It became a near nightly occurrence last summer.
As the bustling, sold-out campgrounds at Lopez Lake fell to a hush in the wee hours of the mornings, American black bears would lumber onto the premises in search of food—scraps on the ground, open bags of trash, or coolers left outside.
"The campers are the big thing. The more they leave stuff out, the more the bears get comfortable," said Matt Mohle, a supervising park ranger at Lopez Lake, which borders the Los Padres National Forest southeast of Arroyo Grande. "Some people will walk up to the bear dumpster and then set their trash on top of the bear dumpster, or next to it."
Rangers at the popular San Luis Obispo County park know the issue well. They're the first to respond to bear sightings and are tasked with both chasing them out and educating campers on the importance of a clean campsite. Not everybody listens.
"We're the problem. We're in their territory," Mohle said. "We do a lot of education, but there are still a lot of people who don't know how to properly camp. The bears always go to the dirtiest campsites."
- Photo Courtesy Of Marie-Luise Goeritz
- 'THE BEARS' A black bear (pictured) is discovered hiding in a tree in residential Los Osos last October. Similar black bear encounters are increasingly common at Lopez Lake's campground, raising concerns.
Lately, bears seem to be getting more than enough food to justify their return. While black bears have long lived near the lake with more than 350 developed campsites, the number of bear encounters at Lopez has gone up significantly over the past few summers. Last year, the enthusiasm for camping amid COVID-19 only brought more visitation to the park, and with that, more breadcrumbs for bears.
"The bear sightings and interactions tend to fluctuate from year to year. Right now, we're in a cycle where there are a lot of bears around," Mohle said.
While no altercations have been reported between bears and campers, their growing presence is enough to concern county officials. The bears seem be getting more accustomed to people and the campground, Mohle said. They're harder to scare away and are more "tactful" in searching for food, which has led to a few instances of property damage to RVs and trucks. It's the kind of problem that has spiraled out of control in popular national parks like Yosemite—which is exactly the kind of situation SLO County is hoping to avoid.
"It's definitely something that we take super seriously," Mohle said. "The last thing we want to have happen is for a bear to get so comfortable that they decide they're going to come into someone's campsite with people there and start ripping through their cooler right in front of the people and accidentally hurt somebody."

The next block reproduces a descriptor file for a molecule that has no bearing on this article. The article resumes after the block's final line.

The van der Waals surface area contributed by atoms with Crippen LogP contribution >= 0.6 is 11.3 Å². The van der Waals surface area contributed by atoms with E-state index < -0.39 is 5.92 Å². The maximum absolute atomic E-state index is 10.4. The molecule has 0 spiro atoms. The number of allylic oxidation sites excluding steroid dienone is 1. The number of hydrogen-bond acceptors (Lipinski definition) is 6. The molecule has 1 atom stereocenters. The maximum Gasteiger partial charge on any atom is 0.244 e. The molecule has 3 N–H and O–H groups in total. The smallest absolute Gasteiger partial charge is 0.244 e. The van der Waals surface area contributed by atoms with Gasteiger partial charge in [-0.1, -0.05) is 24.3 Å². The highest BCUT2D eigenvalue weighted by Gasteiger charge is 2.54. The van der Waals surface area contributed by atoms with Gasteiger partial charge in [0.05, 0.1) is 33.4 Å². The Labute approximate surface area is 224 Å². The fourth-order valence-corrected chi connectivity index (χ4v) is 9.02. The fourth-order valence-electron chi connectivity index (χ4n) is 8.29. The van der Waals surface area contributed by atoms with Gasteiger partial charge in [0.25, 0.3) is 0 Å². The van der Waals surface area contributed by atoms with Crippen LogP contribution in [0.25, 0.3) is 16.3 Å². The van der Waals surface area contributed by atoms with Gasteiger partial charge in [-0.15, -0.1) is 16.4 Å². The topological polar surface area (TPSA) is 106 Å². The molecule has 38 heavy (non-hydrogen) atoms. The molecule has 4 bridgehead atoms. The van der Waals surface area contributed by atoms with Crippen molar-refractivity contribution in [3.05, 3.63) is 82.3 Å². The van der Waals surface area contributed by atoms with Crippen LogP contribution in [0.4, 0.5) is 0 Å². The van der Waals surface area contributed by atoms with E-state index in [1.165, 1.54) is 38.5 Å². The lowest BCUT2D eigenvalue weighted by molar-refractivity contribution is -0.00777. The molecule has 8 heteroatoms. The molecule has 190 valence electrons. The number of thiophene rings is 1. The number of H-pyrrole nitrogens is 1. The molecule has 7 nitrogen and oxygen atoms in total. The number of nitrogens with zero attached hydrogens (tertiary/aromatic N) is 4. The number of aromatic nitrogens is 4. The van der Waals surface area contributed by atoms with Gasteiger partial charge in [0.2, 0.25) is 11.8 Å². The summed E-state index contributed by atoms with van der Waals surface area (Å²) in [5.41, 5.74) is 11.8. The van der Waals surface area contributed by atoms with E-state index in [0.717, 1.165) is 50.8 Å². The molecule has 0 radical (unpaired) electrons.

The tactics used to drive a bear out of the park range from banging pots and pans together, to sounding an airhorn, to calling the Department of Fish and Wildlife, whose rangers will come out and shoot them with beanbag rounds if necessary.
"It's not very much fun for the campers to have to watch that, but it's super important to make the bears afraid of humans," Mohle said. "They need to have a healthy sense of fear, otherwise that's when it becomes an issue."
Mohle noted that the county parks department has taken steps to curb the problem over the years, including installing bear dumpsters all around the park.
"We used to have free-standing trash cans. We've eliminated all of those," he said.
Rangers also remind campers to lock their food and coolers in their cars and throw away all trash before they go to sleep. Beyond that, Mohle said the next step would be to install individual bear boxes at the camp sites. That's an expensive proposition that the county hopes doesn't become necessary.
"We have close to 400 campsites here and to put into place 400 bear boxes, that would be a massive effort and a significant amount of money," Mohle said.
Mohle said he doesn't believe that the surge in interest in the outdoors over last summer amid COVID-19 played a major role in exacerbating the bear problem, reiterating that it's been a challenge at Lopez Lake for multiple summers now. But he also acknowledged that the pandemic may have brought out less-experienced campers to the park who may not be as educated about how to behave in the outdoors.
The spike in visitation to parks and natural areas during COVID-19 is a phenomenon that Bryant Baker, conservation director at Los Padres ForestWatch, said he's pondered quite a bit over the past year.
After the initial stretch last spring where millions stayed at home to guard against the virus, people then flocked to the outdoors once restrictions were lifted.
What the impacts of that dramatic swing were on wildlife—positive and negative—are still under study.
"It made for a pretty unique situation that I don't think we've seen before in recent decades," Baker said. "I think a lot of people got to experience places that they haven't before and hopefully gained a better appreciation for our public lands we have in the region. I think that's been a positive.
"And we have to wait and see if there're any long-term damage from that surge period where there were maybe more people in certain areas than those places could handle," he added. "We'll have to see." Δ
Assistant Editor Peter Johnson can be reached at firstname.lastname@example.org.